If the columnist doesn't show his face regularly, the beat writer(s) take all the crap and (can) have their relationships damaged because of what someone else wrote.

    I could list a million more reasons, but that one there is reason enough.
  8. Editude

    Editude Active Member

    The columnist should be among the best reporters on the staff. That means gathering information, not just firing off from the comforts of the couch. It doesn't mean going to all the games, if there are other ways to back up opinions, but it does help to be a presence as well at various sites and levels.
  9. spinning27

    spinning27 New Member

    I haven't really had any relationships damaged because of what a colleague wrote, but I have had people engage me in some uncomfortable discussions about a certain column or series of columns. It's uncomfortable because when they start bitching about why so-and-so columnist is never around, it gets awfully hard to defend.
  10. BillyT

    BillyT Active Member

    I think there's also a point about talking to the person you blast *before* you write about them.

    That's only good and fair reporting.

    I am sure that didn't happen in the Mariotti situation and generally doesn't happen enough.
  11. tyler durden 71351

    tyler durden 71351 Active Member

    Yeah, ideally you should talk to anyone who has mentioned by name in an article or column you write. At the very least, you should make an all-out effort to talk to everyone you mention by name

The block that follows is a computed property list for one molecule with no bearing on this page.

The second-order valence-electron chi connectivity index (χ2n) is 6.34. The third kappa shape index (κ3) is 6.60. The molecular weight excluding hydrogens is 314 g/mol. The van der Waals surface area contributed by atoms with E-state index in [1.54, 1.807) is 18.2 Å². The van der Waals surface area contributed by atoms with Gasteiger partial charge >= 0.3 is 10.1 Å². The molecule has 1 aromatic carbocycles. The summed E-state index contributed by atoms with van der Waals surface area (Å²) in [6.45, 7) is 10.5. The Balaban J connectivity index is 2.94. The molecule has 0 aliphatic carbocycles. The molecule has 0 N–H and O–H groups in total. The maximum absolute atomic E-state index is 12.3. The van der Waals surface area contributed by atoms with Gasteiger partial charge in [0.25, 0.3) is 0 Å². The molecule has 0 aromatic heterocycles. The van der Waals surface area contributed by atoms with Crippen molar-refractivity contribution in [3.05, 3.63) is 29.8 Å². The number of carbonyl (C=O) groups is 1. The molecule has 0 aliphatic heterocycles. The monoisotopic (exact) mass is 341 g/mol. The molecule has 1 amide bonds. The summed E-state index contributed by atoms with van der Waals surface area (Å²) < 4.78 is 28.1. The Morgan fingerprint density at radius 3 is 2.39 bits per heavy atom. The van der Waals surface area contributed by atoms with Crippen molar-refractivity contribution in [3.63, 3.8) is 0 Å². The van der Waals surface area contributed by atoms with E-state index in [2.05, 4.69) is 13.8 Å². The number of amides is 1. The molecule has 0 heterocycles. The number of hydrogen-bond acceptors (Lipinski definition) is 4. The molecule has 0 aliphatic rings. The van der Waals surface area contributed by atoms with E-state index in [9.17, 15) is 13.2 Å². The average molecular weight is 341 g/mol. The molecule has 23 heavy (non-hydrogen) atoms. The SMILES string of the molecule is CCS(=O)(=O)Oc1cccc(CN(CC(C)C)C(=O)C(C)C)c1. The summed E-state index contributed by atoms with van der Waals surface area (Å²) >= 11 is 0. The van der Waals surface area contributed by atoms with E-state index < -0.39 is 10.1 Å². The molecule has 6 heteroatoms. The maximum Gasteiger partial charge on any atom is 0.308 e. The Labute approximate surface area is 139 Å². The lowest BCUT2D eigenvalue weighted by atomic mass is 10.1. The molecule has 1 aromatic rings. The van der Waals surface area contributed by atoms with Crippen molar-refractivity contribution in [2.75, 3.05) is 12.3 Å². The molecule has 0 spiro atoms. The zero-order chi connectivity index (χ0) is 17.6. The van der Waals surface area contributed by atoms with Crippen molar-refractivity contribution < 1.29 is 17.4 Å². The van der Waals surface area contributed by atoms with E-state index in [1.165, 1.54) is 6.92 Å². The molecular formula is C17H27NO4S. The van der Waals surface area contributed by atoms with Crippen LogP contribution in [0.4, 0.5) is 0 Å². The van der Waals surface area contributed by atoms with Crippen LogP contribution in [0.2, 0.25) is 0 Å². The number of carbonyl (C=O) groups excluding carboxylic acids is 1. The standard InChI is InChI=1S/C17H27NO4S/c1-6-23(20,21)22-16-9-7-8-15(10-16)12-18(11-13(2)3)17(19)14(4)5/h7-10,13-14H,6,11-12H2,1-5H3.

12. Frank_Ridgeway

    Frank_Ridgeway Well-Known Member

    I don't think it's the columnist's role to gather information, there are beat reporters who fill that role. I've worked with columnists who did break news as a result of relationships they had built with powers-that-be outside the locker rooms. But I believe their primary purpose is to comment.

    Now as to informed opinions, I think there are various ways to achieve being informed, not all of them including working the locker room. A good beat writer is going to be using the phone a lot, and so is a columnist. A good columnist in a market with a lot of pro and college teams is going to be humble enough to realize he's a generalist, and he's going to rely on beat writers to brief him and sometimes feed him stuff. I don't have a problem with a columnist writing from home as long as he's giving me more substance than can found on talk radio, in other words not just writing off the top of his head but doing some research.

    I think it's not required that restaurant critics and theater critics and op-ed pundits show up every time they write something critical, but the locker room is a more macho environment and sports columnists do look bad if they fail to show up after an especially scathing piece, one that questions someone's integrity or courage or whether the coach or athlete ought to remain employed. If the columnist just writes that someone had a bad game or made a bad call, I don't think it's necessary to show up the next day.